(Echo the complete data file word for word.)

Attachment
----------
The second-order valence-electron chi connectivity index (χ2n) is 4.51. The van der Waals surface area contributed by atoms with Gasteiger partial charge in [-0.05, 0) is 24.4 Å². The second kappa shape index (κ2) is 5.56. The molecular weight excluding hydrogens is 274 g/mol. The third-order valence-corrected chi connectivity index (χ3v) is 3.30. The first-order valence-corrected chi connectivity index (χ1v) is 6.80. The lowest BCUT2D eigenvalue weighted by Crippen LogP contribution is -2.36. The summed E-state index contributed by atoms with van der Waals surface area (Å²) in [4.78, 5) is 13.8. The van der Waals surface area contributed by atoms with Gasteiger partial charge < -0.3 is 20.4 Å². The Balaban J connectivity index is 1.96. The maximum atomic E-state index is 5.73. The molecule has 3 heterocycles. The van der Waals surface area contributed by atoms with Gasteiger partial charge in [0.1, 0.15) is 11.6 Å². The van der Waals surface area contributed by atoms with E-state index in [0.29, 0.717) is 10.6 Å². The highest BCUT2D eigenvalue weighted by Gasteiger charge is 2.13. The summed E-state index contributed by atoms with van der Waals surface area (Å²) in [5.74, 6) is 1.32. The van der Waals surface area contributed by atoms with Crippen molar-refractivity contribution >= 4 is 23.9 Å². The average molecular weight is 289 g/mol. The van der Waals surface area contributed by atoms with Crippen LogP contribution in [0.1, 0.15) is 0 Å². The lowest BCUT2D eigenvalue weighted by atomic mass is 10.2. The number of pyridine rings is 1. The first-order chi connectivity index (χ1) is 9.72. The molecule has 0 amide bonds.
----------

The second-order valence-electron chi connectivity index (χ2n) is 4.51. The van der Waals surface area contributed by atoms with Gasteiger partial charge in [-0.05, 0) is 24.4 Å². The second kappa shape index (κ2) is 5.56. The molecular weight excluding hydrogens is 274 g/mol. The third-order valence-corrected chi connectivity index (χ3v) is 3.30. The first-order valence-corrected chi connectivity index (χ1v) is 6.80. The lowest BCUT2D eigenvalue weighted by Crippen LogP contribution is -2.36. The summed E-state index contributed by atoms with van der Waals surface area (Å²) in [4.78, 5) is 13.8. The van der Waals surface area contributed by atoms with Gasteiger partial charge < -0.3 is 20.4 Å². The Balaban J connectivity index is 1.96. The maximum atomic E-state index is 5.73. The molecule has 3 heterocycles. The van der Waals surface area contributed by atoms with Gasteiger partial charge in [0.1, 0.15) is 11.6 Å². The van der Waals surface area contributed by atoms with E-state index in [0.29, 0.717) is 10.6 Å². The highest BCUT2D eigenvalue weighted by Gasteiger charge is 2.13. The summed E-state index contributed by atoms with van der Waals surface area (Å²) in [5.74, 6) is 1.32. The van der Waals surface area contributed by atoms with Crippen molar-refractivity contribution >= 4 is 23.9 Å². The average molecular weight is 289 g/mol. The van der Waals surface area contributed by atoms with Crippen LogP contribution in [0.1, 0.15) is 0 Å². The lowest BCUT2D eigenvalue weighted by atomic mass is 10.2. The number of pyridine rings is 1. The first-order chi connectivity index (χ1) is 9.72. The molecule has 0 amide bonds.